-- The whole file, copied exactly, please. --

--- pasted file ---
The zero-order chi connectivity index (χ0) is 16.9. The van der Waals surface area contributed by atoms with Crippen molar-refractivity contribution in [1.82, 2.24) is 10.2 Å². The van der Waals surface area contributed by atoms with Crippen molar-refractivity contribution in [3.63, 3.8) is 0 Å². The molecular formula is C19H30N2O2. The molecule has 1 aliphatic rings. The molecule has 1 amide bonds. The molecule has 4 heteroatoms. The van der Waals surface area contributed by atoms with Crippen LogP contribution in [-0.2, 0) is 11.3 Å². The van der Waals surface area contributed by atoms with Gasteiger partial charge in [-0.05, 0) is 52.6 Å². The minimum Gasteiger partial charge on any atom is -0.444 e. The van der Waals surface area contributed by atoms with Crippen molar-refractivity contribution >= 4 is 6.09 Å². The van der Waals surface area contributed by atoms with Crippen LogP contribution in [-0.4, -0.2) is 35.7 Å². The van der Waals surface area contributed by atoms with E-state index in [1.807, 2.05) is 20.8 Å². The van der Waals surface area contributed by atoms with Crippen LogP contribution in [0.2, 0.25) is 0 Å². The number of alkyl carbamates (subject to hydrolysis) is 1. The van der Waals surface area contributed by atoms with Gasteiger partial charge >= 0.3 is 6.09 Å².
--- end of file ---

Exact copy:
The zero-order chi connectivity index (χ0) is 16.9. The van der Waals surface area contributed by atoms with Crippen molar-refractivity contribution in [1.82, 2.24) is 10.2 Å². The van der Waals surface area contributed by atoms with Crippen molar-refractivity contribution in [3.63, 3.8) is 0 Å². The molecular formula is C19H30N2O2. The molecule has 1 aliphatic rings. The molecule has 1 amide bonds. The molecule has 4 heteroatoms. The van der Waals surface area contributed by atoms with Crippen LogP contribution in [-0.2, 0) is 11.3 Å². The van der Waals surface area contributed by atoms with Gasteiger partial charge in [-0.05, 0) is 52.6 Å². The minimum Gasteiger partial charge on any atom is -0.444 e. The van der Waals surface area contributed by atoms with Crippen molar-refractivity contribution >= 4 is 6.09 Å². The van der Waals surface area contributed by atoms with Crippen LogP contribution in [-0.4, -0.2) is 35.7 Å². The van der Waals surface area contributed by atoms with E-state index in [1.807, 2.05) is 20.8 Å². The van der Waals surface area contributed by atoms with Crippen LogP contribution in [0.2, 0.25) is 0 Å². The number of alkyl carbamates (subject to hydrolysis) is 1. The van der Waals surface area contributed by atoms with Gasteiger partial charge >= 0.3 is 6.09 Å².